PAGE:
"Our patios are like national parks. Huge and filled with cougars."
Take that in for a moment. Inhale the uninspired triteness of the sentiment. Weep for the budget spent on producing such drivel.
This is Jack Astor's latest brilliant burst of marketing genius and apparently the best they could come up with as incentive to get you on their terrace this summer.
The ad is also available in badly written French too (hey proofreaders, you don't need an 'et' after an ampersand. THAT'S WHAT AN AMPERSAND'S FOR!!) and can be found right here in Montreal, if anyone is wondering.
But why are you getting riled up? It's just a silly, tongue-in-cheek joke, right? Just some sassy, spunky marketing. After all, a restaurant and bar can't possibly just focus on its food and alcoholic beverages to draw people in, could it? It must focus on the plethora of cougars apparently found on its terraces! Because the vast majority of suburban parents who take their kids there for cheap kiddie meals are just dying to frequent cougar-infested hang-outs.
This campaign just stinks on all levels as far as I'm concerned. Not only is it tacky and sexist, I don't see it as effective in any way. Who is it supposed to attract? Inexperienced 18-year-old suburban boys sitting around sipping on their Coronas, munching on their sizzling fajitas while waiting for a desperate, sexually voracious cougar two tables over to stalk them, pounce, and do bad things to them?
Sounds fascinating. Let's all join THAT party!
But back to the cougar issue I have.
Here are some common definitions for you.
Cougar: An older woman who frequents clubs in order to score with a much younger man.
Cougar: Noun. A 35+ year old female who is on the "hunt" for a much younger, energetic, willing-to-do-anything male. The cougar can frequently be seen in a padded bra, cleavage exposed, propped up against a swanky bar in San Francisco (or other cities) waiting, watching, calculating; gearing up to sink her claws into an innocent young and strapping buck who happens to cross her path. "Man is cougar's number one prey."
Now here's the term for older men who date younger women for casual sex. They're called... men.
The term 'cougar' is so derogatory, ageist and sexist, it baffles me that some women use with it pride. I suspect they may derive some sense of misplaced power and control from the notion of being in charge, but there is absolutely nothing flattering about being compared to an overly sexualized predator out on the hunt for helpless animals.
'Cougar' is too over-sexualized and too predatory an image to apply to a broad section of women. It's just one particular type of woman, not all women that necessarily date younger men. It's an offensive stereotype and cliché that insults and belittles.
On a personal level, it also irks me because I have dated younger men my entire life. Not on purpose or because I prey on them (I'm the laziest and least aggressive pursuer in dating history, trust me), but I've always simply been attracted to younger men and found their interests to match mine.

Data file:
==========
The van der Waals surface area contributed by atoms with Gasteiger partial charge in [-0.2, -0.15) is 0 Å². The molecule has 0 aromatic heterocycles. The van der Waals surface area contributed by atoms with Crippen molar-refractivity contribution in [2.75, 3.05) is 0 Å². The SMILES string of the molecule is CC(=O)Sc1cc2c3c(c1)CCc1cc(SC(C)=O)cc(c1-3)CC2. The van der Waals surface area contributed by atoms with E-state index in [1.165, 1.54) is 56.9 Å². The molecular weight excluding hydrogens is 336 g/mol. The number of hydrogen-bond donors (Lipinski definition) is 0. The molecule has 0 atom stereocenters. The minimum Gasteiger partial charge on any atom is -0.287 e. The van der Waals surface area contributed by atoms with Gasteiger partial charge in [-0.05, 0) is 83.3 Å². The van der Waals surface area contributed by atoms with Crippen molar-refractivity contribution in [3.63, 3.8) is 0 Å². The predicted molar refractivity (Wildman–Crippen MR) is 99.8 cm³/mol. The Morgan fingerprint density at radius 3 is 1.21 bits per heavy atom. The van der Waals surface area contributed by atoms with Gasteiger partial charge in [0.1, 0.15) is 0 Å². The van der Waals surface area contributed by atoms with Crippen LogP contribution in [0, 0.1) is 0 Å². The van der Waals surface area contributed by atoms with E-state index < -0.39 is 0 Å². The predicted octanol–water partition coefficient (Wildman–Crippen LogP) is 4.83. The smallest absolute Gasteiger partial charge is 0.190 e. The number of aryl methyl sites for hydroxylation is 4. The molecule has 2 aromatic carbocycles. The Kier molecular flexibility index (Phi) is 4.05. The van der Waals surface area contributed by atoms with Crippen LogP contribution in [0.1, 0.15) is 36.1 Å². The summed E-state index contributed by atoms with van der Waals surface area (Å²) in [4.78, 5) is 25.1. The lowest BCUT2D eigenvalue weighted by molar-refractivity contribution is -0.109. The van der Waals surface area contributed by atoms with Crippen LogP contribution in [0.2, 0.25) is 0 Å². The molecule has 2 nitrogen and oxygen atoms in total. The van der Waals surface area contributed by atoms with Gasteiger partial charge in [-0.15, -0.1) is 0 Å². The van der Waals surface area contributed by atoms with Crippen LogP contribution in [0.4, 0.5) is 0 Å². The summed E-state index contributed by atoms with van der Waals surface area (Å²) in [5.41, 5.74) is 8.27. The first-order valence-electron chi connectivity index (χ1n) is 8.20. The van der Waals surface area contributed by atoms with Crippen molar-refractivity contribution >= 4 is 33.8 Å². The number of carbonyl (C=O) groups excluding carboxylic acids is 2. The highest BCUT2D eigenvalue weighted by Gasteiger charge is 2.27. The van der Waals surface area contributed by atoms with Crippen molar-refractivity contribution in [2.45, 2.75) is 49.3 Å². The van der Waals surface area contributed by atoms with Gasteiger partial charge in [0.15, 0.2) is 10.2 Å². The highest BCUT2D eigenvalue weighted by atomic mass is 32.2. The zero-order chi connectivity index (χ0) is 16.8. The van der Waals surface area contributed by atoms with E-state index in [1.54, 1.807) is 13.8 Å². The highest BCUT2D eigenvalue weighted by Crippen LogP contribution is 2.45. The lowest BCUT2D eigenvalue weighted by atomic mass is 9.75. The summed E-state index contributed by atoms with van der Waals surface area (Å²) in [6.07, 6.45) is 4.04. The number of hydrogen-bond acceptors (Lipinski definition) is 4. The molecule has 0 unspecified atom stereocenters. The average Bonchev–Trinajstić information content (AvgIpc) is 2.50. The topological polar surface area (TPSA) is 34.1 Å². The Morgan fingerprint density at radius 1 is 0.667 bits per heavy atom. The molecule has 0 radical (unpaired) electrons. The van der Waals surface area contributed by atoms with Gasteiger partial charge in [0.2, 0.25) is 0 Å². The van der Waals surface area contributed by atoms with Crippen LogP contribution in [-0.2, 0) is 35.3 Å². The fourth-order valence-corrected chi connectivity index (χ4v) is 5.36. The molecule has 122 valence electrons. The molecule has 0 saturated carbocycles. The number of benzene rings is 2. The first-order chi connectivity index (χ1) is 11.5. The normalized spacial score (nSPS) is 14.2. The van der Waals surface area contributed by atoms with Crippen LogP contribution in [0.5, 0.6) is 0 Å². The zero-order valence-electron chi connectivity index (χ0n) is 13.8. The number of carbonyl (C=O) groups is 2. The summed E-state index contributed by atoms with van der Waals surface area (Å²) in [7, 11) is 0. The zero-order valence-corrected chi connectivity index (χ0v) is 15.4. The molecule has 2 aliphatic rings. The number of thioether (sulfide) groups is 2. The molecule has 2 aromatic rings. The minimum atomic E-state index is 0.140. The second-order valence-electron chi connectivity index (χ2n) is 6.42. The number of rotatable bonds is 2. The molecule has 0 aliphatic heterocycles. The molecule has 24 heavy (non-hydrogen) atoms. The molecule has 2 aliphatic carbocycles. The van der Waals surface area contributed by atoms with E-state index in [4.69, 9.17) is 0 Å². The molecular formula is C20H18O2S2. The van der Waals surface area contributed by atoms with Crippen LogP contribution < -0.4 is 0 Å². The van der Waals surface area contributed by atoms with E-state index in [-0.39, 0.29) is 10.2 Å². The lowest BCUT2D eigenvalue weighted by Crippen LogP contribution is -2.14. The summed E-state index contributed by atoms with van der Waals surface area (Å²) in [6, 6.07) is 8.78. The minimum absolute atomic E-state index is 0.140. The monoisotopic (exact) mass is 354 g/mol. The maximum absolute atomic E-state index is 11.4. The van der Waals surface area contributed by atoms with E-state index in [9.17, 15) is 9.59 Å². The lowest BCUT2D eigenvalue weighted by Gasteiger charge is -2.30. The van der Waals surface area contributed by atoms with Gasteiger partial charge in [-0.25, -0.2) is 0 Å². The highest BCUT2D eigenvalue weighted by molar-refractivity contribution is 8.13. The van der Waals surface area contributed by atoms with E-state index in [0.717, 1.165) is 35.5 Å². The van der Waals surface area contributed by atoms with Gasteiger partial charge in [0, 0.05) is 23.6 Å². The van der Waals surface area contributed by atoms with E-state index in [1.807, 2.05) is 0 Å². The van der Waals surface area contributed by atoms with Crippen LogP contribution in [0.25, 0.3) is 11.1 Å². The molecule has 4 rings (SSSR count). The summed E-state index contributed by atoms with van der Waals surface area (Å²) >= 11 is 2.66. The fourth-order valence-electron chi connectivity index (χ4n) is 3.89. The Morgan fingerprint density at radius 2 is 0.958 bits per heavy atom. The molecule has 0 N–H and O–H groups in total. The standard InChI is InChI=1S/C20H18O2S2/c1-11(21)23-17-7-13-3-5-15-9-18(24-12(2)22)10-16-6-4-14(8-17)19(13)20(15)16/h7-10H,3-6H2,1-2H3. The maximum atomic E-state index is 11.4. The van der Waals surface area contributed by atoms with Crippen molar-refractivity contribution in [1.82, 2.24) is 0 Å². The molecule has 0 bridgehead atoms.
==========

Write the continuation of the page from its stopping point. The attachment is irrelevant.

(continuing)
But, judging by some of these loose definitions, I'm a cougar, because I'm a 35+ woman who has always -- with very few exceptions -- dated younger men. Even though I never wear padded bras, I'm never "on the hunt," I'm in better shape than most of the men I've dated and you will never find me "propped up against a swanky bar." Oh, and you will absolutely never find me on a Jack Astor's terrace. Mainly because their restaurant/bars are usually found on suburban strip malls and hanging out at strip malls is a thousand times worse than being called a cougar.
But beyond my own personal disdain for the term, this pathetic ad falls well within the types of sexist humour (just like Montreal bar Nacho Libre's "I like my violence like I like my beer: domestic" Facebook and Twitter debacle last year) that are simply not benign amusement.
"This type of sexist humour and advertising can affect men's perceptions of their immediate social surroundings and allow them to feel comfortable with behavioral expressions of sexism without the fear of disapproval of their peers," writes Thomas E. Ford, a faculty member in the psychology department at WCU. "Specifically, we propose that sexist humor acts as a 'releaser' of prejudice."
Basically what Ford is trying to say is that sexist jokes not only allow men (and sadly, women) to believe that sexist behaviour falls within the bounds of social acceptability, it also reveals people's deep-rooted -- and often undetected -- prejudices about a woman's place in our world.
Cougar jokes are demeaning and serve to put older sexually active women in their place for engaging in casual sex with men. There's a palpable scent of sneering, reprimanding derision in the air when the term is used. Even when people attempt to use it as something empowering and positive, it ultimately isn't.
While racist and homophobic jokes are no longer tolerated the way they once were, and people have become sensitized to the discrimination they represent, demeaning jokes involving women continue to get a free pass.
It's still somehow OK for ads like this to get the green light and appear in metros cars and in newspapers and on the side of a bus and no one even bats an eye.
Jack Astor's logo is an ass. As in a donkey's ass. I've never felt any which way about the company, but after today, I feel like that logo suits them perfectly.
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